Feminism internationally aims to realizing the liberation of women from all types of oppression and providing solidarity among women of all countries. However, the remarkable difference is growing gap between North and South. Women from the North are harvesting the fruits of capitalism and global economy, whereas women from the South are all too often confronted with poverty and terrible labor conditions. The aim of this review is to analyze the African and Western feminism philosophical debate and its implication for women’s rights in Ethiopia context. All available materials were reviewed. The analysis revealed that the difference between Western and Third world feminism is found in their conceptualization of women as the subject of struggles. Third World feminism considers gender discrimination neither the sole nor perhaps the primary locus of oppression of Third World women. According to them, other types of oppression like racism and economic exploitation also to be defeated. In their view, feminism is more widely defined as a struggle against all forms of injustice to attain advancements in women’s rights. Despite of this, women’s movements worldwide seem to concern themselves with the same grand themes on women’s rights like women’s legal and political rights, and reproductive rights in Third world countries including Ethiopia. The review concludes that Western feminism has negative implication for women’s rights in Third World countries, including Ethiopia. While, African feminism is positive implication for Third World countries to women’s rights since it considers both reproductive and productive roles of women. Therefore, the federal government of Ethiopia should follow African feminism and revise the laws, regulations and policies to protect women’s rights especially on the issues of harmful traditional practices (HTP), reproductive rights and public spheres participation by considering women’s in the world.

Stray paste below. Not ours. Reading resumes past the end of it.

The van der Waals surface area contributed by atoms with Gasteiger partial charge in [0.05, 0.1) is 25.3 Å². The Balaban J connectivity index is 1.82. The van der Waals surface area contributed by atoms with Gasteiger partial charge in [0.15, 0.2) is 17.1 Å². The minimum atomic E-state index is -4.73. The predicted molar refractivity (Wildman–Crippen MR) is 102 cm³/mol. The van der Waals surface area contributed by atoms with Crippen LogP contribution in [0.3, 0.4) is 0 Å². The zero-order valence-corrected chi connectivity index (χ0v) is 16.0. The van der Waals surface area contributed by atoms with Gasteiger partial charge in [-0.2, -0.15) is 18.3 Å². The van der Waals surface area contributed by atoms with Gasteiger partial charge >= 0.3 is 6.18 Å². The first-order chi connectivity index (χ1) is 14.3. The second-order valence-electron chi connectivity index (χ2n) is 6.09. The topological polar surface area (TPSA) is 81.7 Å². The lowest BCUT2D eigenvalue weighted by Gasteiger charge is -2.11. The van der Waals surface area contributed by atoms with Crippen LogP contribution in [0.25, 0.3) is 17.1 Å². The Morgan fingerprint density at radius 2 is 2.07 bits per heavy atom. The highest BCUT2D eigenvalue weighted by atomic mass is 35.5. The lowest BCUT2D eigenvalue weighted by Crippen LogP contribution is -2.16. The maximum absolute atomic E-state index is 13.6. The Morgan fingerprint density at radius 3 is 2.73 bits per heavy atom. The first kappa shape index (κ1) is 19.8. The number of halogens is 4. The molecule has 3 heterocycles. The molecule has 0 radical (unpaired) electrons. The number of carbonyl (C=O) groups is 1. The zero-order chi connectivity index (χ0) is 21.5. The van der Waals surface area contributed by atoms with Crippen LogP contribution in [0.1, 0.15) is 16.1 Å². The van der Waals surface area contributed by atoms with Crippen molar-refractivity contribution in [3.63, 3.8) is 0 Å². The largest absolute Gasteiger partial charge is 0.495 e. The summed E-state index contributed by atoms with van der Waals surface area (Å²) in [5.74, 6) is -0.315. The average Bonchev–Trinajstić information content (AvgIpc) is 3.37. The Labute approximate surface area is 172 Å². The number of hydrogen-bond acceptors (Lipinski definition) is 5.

Key words: Feminism, comparative analysis, philosophical debate, African feminism, Western feminism, women’s rights, Ethiopia.
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